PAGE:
I am preparing a Document to be downloadable from the web. The original file has some really high resolution images included (png result images, some >1200dpi), so the original file is 23 MB. Using a Standard technique in Mac OS that converted the images to have 300dpi reduced the size to beautiful 4,5 MB, but the fromt matter isn't numbered with i,ii,... anymore. So i would like to get a similar result already with XeTeX (i.e. the xdvipdfmx driver). Is there an option to specify that?

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    Use ImageMagick (or similar tools) to downscale the images before including them? Nov 5 '13 at 21:57
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    I would like to keep the images as they are to still be able to produce the high quality version. Changing the images would mean to create a complete second version.
    – Ronny
    Nov 5 '13 at 23:06
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    I’d keep two version of the files in different directories and use \graphicspath depending on what version I want (and probably with a Makefile to automate everything), that gives me the ultimate control and avoids post-processing that might silently change other things. Nov 5 '13 at 23:56
  • I might keep that in mind for a next project. this one is basically finished,
    – Ronny
    Nov 6 '13 at 5:32

I don't think there's a way to do this through xdvipdfmx, but it's easy to post-process the entire PDF file to downsample the images:

$ gs -sDEVICE=pdfwrite -dCompatibilityLevel=1.4 -dPDFSETTINGS=/prepress -dNOPAUSE
     -dQUIET -dBATCH -sOutputFile=<your-smaller-file>.pdf <yourfile>.pdf

Alternatively you can use the option dPDFSETTINGS=/printer, which will produce a slightly smaller file, but generate a (harmless) warning relating to ICC profiles.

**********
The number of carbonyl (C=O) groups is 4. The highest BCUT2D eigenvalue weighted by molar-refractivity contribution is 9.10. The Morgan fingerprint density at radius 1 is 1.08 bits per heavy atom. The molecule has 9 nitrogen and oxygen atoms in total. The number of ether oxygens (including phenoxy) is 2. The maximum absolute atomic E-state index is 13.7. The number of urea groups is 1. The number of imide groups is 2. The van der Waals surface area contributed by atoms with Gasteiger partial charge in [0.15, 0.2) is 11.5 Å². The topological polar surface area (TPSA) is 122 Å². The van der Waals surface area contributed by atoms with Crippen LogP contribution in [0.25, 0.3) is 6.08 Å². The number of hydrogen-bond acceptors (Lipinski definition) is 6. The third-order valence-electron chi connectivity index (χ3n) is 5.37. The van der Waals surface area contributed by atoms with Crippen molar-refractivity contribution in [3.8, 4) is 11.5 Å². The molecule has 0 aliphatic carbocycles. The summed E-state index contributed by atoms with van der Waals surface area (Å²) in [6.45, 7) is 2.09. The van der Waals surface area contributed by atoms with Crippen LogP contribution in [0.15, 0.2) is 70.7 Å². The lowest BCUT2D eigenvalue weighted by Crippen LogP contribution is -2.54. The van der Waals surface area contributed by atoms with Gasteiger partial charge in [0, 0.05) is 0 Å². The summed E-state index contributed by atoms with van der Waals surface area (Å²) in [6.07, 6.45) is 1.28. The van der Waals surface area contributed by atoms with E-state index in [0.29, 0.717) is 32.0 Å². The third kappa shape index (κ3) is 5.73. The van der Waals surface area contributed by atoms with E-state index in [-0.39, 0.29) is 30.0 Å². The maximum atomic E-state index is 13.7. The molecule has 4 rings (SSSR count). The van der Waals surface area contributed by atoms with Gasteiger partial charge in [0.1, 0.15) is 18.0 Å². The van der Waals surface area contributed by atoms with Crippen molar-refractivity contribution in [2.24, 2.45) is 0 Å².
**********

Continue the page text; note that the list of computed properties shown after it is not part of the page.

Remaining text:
Ghostscript is a hugely powerful program, with more options than any mortal can know. Many of the options implement parts of the Adobe PDF distiller options. The downsampling in this example is given by the -dPDFSETTINGS=printer which implements one of the basic Distiller configurations:


Presets the "distiller parameters" to one of four predefined settings:

  • /screen selects low-resolution output similar to the Acrobat Distiller "Screen Optimized" setting.
  • /ebook selects medium-resolution output similar to the Acrobat Distiller "eBook" setting.
  • /printer selects output similar to the Acrobat Distiller "Print Optimized" setting.
  • /prepress selects output similar to Acrobat Distiller "Prepress Optimized" setting.
  • /default selects output intended to be useful across a wide variety of uses, possibly at the expense of a larger output file.

The full list of individual options and their values for each configuration is documented in the ps2pdf documentation. The Adobe Parameters themselves are documented here.

Here are the relevant individual options that pertain to downsampling images and their values for the different configurations:

Parameter name         default screen ebook printer prepress 
ColorImageResolution      72     72    150    300     300 
DownsampleColorImages   false   true   true  false   false
DownsampleGrayImages    false   true   true  false   false
DownsampleMonoImages    false   true   true  false   false 
  • That worked like a charm, 4,5 MB ans still having all metadata and the correct page numbers. Though its not the way i thought of (i.e. options for xdvipdfmxi think that's what i was serching for. Can you extend your answer and explain the options, for example where the 300dpi or the quality in general is included?
    – Ronny
    Nov 5 '13 at 23:13
  • Nice! That was exactely the kind of explanation i thought of in order to understand the options you used.
    – Ronny
    Nov 6 '13 at 6:13
  • I'll second that your solution worked like a charm! I took my file from 14.9MB down to 3.2MB with the command you posted, and I probably could get it smaller still by making the artwork B&W and playing with the DPI settings.
    – cjm
    Oct 2 '16 at 1:57
  • As a follow-up for experimentation, what are the differences between the printer and prepress parameters? It looks like they're identical in the table you provided.
    – cjm
    Oct 2 '16 at 1:59

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